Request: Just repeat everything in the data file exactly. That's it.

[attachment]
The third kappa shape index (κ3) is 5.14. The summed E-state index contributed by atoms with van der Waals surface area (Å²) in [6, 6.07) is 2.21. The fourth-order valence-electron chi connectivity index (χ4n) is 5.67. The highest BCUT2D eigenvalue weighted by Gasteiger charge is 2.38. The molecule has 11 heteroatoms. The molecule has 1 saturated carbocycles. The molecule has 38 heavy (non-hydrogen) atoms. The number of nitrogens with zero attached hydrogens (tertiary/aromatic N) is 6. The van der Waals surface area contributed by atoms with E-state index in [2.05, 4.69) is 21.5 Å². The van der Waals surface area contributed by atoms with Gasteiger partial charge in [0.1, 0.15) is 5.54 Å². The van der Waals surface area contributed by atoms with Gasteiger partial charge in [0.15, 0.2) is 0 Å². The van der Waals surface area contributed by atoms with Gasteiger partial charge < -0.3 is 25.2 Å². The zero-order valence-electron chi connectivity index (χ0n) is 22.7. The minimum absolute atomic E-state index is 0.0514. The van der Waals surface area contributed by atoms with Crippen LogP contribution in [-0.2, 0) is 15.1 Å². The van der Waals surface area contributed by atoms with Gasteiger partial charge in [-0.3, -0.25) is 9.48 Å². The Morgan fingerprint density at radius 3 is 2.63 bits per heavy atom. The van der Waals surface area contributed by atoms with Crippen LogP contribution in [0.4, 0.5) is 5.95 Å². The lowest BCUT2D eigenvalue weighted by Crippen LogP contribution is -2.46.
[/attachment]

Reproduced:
The third kappa shape index (κ3) is 5.14. The summed E-state index contributed by atoms with van der Waals surface area (Å²) in [6, 6.07) is 2.21. The fourth-order valence-electron chi connectivity index (χ4n) is 5.67. The highest BCUT2D eigenvalue weighted by Gasteiger charge is 2.38. The molecule has 11 heteroatoms. The molecule has 1 saturated carbocycles. The molecule has 38 heavy (non-hydrogen) atoms. The number of nitrogens with zero attached hydrogens (tertiary/aromatic N) is 6. The van der Waals surface area contributed by atoms with E-state index in [2.05, 4.69) is 21.5 Å². The van der Waals surface area contributed by atoms with Gasteiger partial charge in [0.1, 0.15) is 5.54 Å². The van der Waals surface area contributed by atoms with Gasteiger partial charge in [0.15, 0.2) is 0 Å². The van der Waals surface area contributed by atoms with Gasteiger partial charge < -0.3 is 25.2 Å². The zero-order valence-electron chi connectivity index (χ0n) is 22.7. The minimum absolute atomic E-state index is 0.0514. The van der Waals surface area contributed by atoms with Crippen LogP contribution in [-0.2, 0) is 15.1 Å². The van der Waals surface area contributed by atoms with Gasteiger partial charge in [-0.3, -0.25) is 9.48 Å². The Morgan fingerprint density at radius 3 is 2.63 bits per heavy atom. The van der Waals surface area contributed by atoms with Crippen LogP contribution in [0.4, 0.5) is 5.95 Å². The lowest BCUT2D eigenvalue weighted by Crippen LogP contribution is -2.46.